Tue 23 Aug 2011
Benjamin Britten - The Turn of the Screw
Glyndebourne 2011 | Jonathan Kent, Jakub Hrůša, London Philharmonic Orchestra, Miah Persson, Susan Bickley, Toby Spence, Giselle Allen, Thomas Parfitt, Joanna Songi | Live HD Broadcast, 21st August 2011
Although Glyndebourne haven’t been associated with perhaps the most famous name in modern English opera until relatively recently – a longstanding feud between the Suffolk opera company and Britten creating a thirty-five year gap up that lasted until the 1980s – they have put on some notable productions since. Two of Britten’s most famous operas however have had to wait a considerable time before they made their first appearance on the Glyndebourne stage, but with a production of Billy Budd conducted by Mark Elder in 2010, and a 2006 production of The Turn of the Screw, Glyndebourne can certainly be seen to have made amends for those notable absences. If it’s not quite as definitive a production as their remarkable staging of Billy Budd last year, The Turn of the Screw, Jonathan Kent’s 2006 production revived here for the latest season, recorded and broadcast live in HD, is however a very different kind of opera that demands a different kind of treatment and performance.
The Turn of the Screw is similar to Billy Budd – as Mark Elder oberved – in that it deals with the theme of the loss of innocence, but, adapted from a short novel by Henry James (1898), the loss of innocence seems even more distressing when it is applied to the corruption of young children. In some respects a ghost story – one of the most famous and enigmatic of ghost stories ever written – The Turn of the Screw is also one of the first works to consider its hauntings and apparitions in psychological terms, the sightings of sinister figures seeming to be extensions of the hysterical imaginings of a sexually repressed Victorian governess. Charged with looking after two young children, Flora and Miles, by their uncle who is always away elsewhere on business, the Governess – with perhaps a bit of a crush on the man she only meets once (he’s not seen at all in the opera version) and who has forbidden her having any further contact with him unless absolutely necessary – the desires of the woman and her own repressed emotions become reflected and even enacted out on the lives of the children.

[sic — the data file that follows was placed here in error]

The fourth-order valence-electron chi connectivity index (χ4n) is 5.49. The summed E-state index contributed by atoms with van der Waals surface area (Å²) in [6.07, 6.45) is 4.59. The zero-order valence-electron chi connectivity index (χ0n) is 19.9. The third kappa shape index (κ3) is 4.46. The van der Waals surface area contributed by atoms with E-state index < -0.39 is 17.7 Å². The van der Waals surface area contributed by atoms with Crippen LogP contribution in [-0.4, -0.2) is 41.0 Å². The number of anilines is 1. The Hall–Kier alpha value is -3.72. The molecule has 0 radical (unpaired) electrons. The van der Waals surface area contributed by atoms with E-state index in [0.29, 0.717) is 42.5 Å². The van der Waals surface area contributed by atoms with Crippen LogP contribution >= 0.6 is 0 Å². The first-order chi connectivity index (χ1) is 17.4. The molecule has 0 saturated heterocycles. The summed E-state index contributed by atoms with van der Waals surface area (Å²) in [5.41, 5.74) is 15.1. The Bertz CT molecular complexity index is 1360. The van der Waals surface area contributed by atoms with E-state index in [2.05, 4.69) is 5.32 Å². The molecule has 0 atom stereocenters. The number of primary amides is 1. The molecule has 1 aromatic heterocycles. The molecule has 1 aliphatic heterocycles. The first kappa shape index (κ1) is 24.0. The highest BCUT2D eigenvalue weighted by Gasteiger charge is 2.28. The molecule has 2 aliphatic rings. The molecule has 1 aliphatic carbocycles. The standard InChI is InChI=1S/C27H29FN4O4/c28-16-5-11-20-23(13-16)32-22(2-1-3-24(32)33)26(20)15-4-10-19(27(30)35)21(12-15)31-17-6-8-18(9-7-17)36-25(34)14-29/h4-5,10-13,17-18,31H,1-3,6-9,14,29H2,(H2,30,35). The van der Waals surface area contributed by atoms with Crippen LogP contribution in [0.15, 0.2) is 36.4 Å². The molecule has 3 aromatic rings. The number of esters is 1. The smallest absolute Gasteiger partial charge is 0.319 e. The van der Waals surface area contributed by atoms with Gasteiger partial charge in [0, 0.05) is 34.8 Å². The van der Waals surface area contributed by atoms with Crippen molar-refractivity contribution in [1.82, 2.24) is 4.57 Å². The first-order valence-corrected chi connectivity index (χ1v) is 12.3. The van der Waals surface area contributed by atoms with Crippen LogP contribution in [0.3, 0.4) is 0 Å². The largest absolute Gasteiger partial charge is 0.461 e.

There are however many possible readings of the material which defies easy analysis and intentionally – to rather more disturbing effect – leaves plenty of room for ambiguity and personal impressions. Britten’s opera plays on this, or at least takes account of the potential that can be drawn out further through the use of equally evocative, ambiguous and often disturbing musical motifs and even nursery rhymes. The opera can be seen as a ghost story where the ghosts of Miss Jessel and Peter Quint are indeed present and interact with the children and the Governess, as a psychological reading where they are the manifestation of a heightened or disturbed mental state brought about by sexual repression (the Governess first sees Peter Quint on a tower after thinking about the children’s uncle, believing it to be him), and it is indeed also about the loss of innocence. It is not so much the suggestion of child abuse enacted upon the children by the malevolent servants – although that reading is certainly suggested – as much as the consideration that Flora and Miles will not remain innocent children for long, but will inevitably be “corrupted” by the world, by knowledge, and perhaps unwittingly even by the over solicitious behaviour of the Governess herself, conscious and feeling guilty about her own repressed adult desires.